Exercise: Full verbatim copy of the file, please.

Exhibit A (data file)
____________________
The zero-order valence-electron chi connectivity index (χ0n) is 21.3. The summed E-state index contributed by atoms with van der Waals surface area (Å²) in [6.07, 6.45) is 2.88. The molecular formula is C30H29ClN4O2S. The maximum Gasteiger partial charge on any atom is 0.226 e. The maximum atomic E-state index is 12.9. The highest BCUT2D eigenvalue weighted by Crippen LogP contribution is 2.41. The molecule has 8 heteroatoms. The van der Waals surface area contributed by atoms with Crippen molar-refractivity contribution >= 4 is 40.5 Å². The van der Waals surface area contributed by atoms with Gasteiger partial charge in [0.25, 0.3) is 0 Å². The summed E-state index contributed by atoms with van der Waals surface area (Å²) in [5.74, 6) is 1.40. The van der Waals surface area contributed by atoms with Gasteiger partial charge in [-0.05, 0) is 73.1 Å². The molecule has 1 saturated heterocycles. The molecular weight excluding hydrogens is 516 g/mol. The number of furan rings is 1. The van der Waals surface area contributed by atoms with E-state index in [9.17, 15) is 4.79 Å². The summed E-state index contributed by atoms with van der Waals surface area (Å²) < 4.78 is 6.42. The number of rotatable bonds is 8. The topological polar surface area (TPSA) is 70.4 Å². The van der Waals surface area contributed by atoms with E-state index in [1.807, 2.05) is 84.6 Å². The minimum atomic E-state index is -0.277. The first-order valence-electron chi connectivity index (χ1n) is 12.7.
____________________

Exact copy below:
The zero-order valence-electron chi connectivity index (χ0n) is 21.3. The summed E-state index contributed by atoms with van der Waals surface area (Å²) in [6.07, 6.45) is 2.88. The molecular formula is C30H29ClN4O2S. The maximum Gasteiger partial charge on any atom is 0.226 e. The maximum atomic E-state index is 12.9. The highest BCUT2D eigenvalue weighted by Crippen LogP contribution is 2.41. The molecule has 8 heteroatoms. The van der Waals surface area contributed by atoms with Crippen molar-refractivity contribution >= 4 is 40.5 Å². The van der Waals surface area contributed by atoms with Gasteiger partial charge in [0.25, 0.3) is 0 Å². The summed E-state index contributed by atoms with van der Waals surface area (Å²) in [5.74, 6) is 1.40. The van der Waals surface area contributed by atoms with Gasteiger partial charge in [-0.05, 0) is 73.1 Å². The molecule has 1 saturated heterocycles. The molecular weight excluding hydrogens is 516 g/mol. The number of furan rings is 1. The van der Waals surface area contributed by atoms with E-state index in [9.17, 15) is 4.79 Å². The summed E-state index contributed by atoms with van der Waals surface area (Å²) < 4.78 is 6.42. The number of rotatable bonds is 8. The topological polar surface area (TPSA) is 70.4 Å². The van der Waals surface area contributed by atoms with E-state index in [1.807, 2.05) is 84.6 Å². The minimum atomic E-state index is -0.277. The first-order valence-electron chi connectivity index (χ1n) is 12.7.